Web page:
MODOC, Indiana — When Jamie Harshman entered kindergarten at the local public school here more than 20 years ago, her parents did not anticipate that she would graduate from Union School Corp., as the single school in this district has been known since it was formed in 1952. Locals have long thought that the small rural school district would eventually be shut down and absorbed by one of the neighboring districts.

After all, only a few hundred students ranging from kindergarten to 12th grade were enrolled in the school, situated in this town of 190. “That impending doom has been here for a long time,” said Harshman, who now serves as the curriculum director for Union School Corp. and spends her days working from its central office.

But the fear for Union’s survival has largely disappeared since last year, when it began working with a private education corporation to open a digital school, in which kids at home join classes taught live by teachers online.That partnership with K12 Inc. has increased enrollment numbers and, as a result, the amount of state dollars they receive. But now a discussion is brewing outside of Modoc and its small school district.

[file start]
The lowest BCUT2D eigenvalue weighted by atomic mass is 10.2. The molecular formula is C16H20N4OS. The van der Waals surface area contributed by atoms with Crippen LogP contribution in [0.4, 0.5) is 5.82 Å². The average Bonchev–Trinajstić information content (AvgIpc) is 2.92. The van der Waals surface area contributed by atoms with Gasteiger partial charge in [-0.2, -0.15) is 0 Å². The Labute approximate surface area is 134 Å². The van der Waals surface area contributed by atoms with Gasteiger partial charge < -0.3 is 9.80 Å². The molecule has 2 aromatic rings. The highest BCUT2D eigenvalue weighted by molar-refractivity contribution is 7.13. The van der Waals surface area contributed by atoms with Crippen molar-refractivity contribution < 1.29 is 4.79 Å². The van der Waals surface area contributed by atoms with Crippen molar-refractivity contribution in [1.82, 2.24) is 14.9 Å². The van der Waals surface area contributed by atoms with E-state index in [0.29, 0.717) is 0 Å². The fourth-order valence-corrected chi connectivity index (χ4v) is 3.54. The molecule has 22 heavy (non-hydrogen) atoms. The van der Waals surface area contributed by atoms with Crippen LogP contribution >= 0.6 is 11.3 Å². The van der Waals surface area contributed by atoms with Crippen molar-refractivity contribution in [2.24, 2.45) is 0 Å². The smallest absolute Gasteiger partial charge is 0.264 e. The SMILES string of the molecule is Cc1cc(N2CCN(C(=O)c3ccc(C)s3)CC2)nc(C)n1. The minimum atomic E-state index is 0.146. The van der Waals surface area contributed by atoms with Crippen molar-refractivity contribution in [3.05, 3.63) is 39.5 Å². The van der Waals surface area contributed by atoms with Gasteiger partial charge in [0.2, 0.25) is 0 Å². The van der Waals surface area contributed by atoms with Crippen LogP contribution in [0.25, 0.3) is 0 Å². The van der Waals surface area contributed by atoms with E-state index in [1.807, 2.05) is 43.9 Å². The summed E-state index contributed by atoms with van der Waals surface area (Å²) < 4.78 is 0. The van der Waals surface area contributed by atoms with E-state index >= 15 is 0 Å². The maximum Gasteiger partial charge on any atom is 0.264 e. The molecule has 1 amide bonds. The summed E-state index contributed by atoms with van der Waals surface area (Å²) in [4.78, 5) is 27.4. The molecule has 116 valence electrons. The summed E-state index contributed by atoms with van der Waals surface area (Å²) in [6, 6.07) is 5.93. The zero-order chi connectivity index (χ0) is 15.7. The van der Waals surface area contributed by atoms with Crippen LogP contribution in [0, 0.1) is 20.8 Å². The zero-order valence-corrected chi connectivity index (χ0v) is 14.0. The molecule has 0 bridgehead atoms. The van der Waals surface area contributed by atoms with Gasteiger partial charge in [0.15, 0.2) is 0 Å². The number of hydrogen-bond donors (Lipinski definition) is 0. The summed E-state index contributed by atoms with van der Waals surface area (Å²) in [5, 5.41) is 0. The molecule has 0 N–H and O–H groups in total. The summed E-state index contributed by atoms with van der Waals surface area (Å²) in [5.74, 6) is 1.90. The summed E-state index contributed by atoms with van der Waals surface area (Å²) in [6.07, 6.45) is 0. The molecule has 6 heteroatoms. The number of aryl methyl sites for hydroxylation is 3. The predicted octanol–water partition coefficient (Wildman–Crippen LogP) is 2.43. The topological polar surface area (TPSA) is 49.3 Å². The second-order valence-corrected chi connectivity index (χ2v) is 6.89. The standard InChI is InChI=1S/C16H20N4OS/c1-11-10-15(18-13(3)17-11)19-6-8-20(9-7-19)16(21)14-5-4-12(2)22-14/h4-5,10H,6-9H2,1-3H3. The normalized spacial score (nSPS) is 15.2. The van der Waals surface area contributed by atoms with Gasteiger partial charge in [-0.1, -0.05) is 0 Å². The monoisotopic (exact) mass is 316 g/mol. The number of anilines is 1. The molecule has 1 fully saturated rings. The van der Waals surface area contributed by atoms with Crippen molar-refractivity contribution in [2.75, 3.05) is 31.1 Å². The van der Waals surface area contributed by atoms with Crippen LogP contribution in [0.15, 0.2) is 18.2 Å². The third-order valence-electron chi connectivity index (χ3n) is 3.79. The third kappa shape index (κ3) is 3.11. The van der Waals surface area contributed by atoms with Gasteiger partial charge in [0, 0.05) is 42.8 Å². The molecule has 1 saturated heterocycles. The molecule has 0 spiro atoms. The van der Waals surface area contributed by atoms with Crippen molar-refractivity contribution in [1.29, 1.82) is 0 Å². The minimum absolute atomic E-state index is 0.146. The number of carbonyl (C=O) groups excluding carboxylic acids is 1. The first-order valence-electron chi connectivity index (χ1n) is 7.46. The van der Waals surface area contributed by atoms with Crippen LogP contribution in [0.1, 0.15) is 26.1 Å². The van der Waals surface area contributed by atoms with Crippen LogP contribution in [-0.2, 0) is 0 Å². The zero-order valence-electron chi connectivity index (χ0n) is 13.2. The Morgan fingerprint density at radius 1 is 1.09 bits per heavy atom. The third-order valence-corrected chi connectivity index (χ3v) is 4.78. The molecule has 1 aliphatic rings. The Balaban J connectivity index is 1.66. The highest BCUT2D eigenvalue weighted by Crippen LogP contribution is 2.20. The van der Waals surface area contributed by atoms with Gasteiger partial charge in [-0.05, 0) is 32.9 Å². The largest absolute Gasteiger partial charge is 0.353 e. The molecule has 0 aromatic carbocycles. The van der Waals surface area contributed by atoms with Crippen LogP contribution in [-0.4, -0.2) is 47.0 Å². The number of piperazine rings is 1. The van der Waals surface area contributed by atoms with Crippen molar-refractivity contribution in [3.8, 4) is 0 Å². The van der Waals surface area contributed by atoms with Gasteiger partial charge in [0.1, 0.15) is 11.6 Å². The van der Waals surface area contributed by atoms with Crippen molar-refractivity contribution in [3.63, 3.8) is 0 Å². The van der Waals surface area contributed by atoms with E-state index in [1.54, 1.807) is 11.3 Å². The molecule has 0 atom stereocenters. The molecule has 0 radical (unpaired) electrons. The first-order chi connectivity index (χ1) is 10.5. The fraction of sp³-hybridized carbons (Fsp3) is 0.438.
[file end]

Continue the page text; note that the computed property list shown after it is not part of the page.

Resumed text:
Advocates call the virtual school an innovation that rescued a cash-strapped small public school and offers increasingly rare learning opportunities to rural students. Critics call it a devil’s bargain that forced a school to trade academic oversight and accountability for dollars that mostly go to a private corporation.

Students and parents, meanwhile, are left somewhere in the middle. And now the Board of Education has formed a committee to inspect the virtual schools — all of which were considered failing by state standards last year — after Gov. Read more from…

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